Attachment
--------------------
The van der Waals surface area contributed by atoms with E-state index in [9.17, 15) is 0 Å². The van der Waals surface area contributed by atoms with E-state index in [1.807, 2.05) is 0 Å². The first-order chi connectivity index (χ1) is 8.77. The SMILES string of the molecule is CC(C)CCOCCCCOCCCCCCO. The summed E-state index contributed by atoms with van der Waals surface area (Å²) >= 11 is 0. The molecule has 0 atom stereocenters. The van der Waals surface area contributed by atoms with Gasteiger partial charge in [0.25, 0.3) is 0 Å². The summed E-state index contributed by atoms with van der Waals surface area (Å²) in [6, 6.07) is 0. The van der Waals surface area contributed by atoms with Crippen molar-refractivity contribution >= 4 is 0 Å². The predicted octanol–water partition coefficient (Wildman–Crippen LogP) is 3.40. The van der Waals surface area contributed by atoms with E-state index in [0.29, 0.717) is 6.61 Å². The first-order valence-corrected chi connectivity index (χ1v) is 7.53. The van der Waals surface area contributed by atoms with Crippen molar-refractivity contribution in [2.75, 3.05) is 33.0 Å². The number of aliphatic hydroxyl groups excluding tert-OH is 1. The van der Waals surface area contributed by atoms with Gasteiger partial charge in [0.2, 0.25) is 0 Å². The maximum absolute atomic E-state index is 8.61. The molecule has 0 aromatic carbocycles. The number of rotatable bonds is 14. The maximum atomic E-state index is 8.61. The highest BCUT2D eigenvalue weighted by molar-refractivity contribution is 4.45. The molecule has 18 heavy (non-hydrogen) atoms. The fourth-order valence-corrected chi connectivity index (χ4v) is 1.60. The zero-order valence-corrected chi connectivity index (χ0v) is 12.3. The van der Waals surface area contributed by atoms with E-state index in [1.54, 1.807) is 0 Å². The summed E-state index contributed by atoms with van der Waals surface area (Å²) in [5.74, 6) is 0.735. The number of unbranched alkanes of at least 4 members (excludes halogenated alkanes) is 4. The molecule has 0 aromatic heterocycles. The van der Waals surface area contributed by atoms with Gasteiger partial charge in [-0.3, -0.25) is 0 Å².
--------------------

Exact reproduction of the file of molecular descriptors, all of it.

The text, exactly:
The van der Waals surface area contributed by atoms with E-state index in [9.17, 15) is 0 Å². The van der Waals surface area contributed by atoms with E-state index in [1.807, 2.05) is 0 Å². The first-order chi connectivity index (χ1) is 8.77. The SMILES string of the molecule is CC(C)CCOCCCCOCCCCCCO. The summed E-state index contributed by atoms with van der Waals surface area (Å²) >= 11 is 0. The molecule has 0 atom stereocenters. The van der Waals surface area contributed by atoms with Gasteiger partial charge in [0.25, 0.3) is 0 Å². The summed E-state index contributed by atoms with van der Waals surface area (Å²) in [6, 6.07) is 0. The van der Waals surface area contributed by atoms with Crippen molar-refractivity contribution >= 4 is 0 Å². The predicted octanol–water partition coefficient (Wildman–Crippen LogP) is 3.40. The van der Waals surface area contributed by atoms with E-state index in [0.29, 0.717) is 6.61 Å². The first-order valence-corrected chi connectivity index (χ1v) is 7.53. The van der Waals surface area contributed by atoms with Crippen molar-refractivity contribution in [2.75, 3.05) is 33.0 Å². The number of aliphatic hydroxyl groups excluding tert-OH is 1. The van der Waals surface area contributed by atoms with Gasteiger partial charge in [0.2, 0.25) is 0 Å². The maximum absolute atomic E-state index is 8.61. The molecule has 0 aromatic carbocycles. The number of rotatable bonds is 14. The maximum atomic E-state index is 8.61. The highest BCUT2D eigenvalue weighted by molar-refractivity contribution is 4.45. The molecule has 18 heavy (non-hydrogen) atoms. The fourth-order valence-corrected chi connectivity index (χ4v) is 1.60. The zero-order valence-corrected chi connectivity index (χ0v) is 12.3. The van der Waals surface area contributed by atoms with E-state index in [1.54, 1.807) is 0 Å². The summed E-state index contributed by atoms with van der Waals surface area (Å²) in [5.74, 6) is 0.735. The number of unbranched alkanes of at least 4 members (excludes halogenated alkanes) is 4. The molecule has 0 aromatic heterocycles. The van der Waals surface area contributed by atoms with Gasteiger partial charge in [-0.3, -0.25) is 0 Å².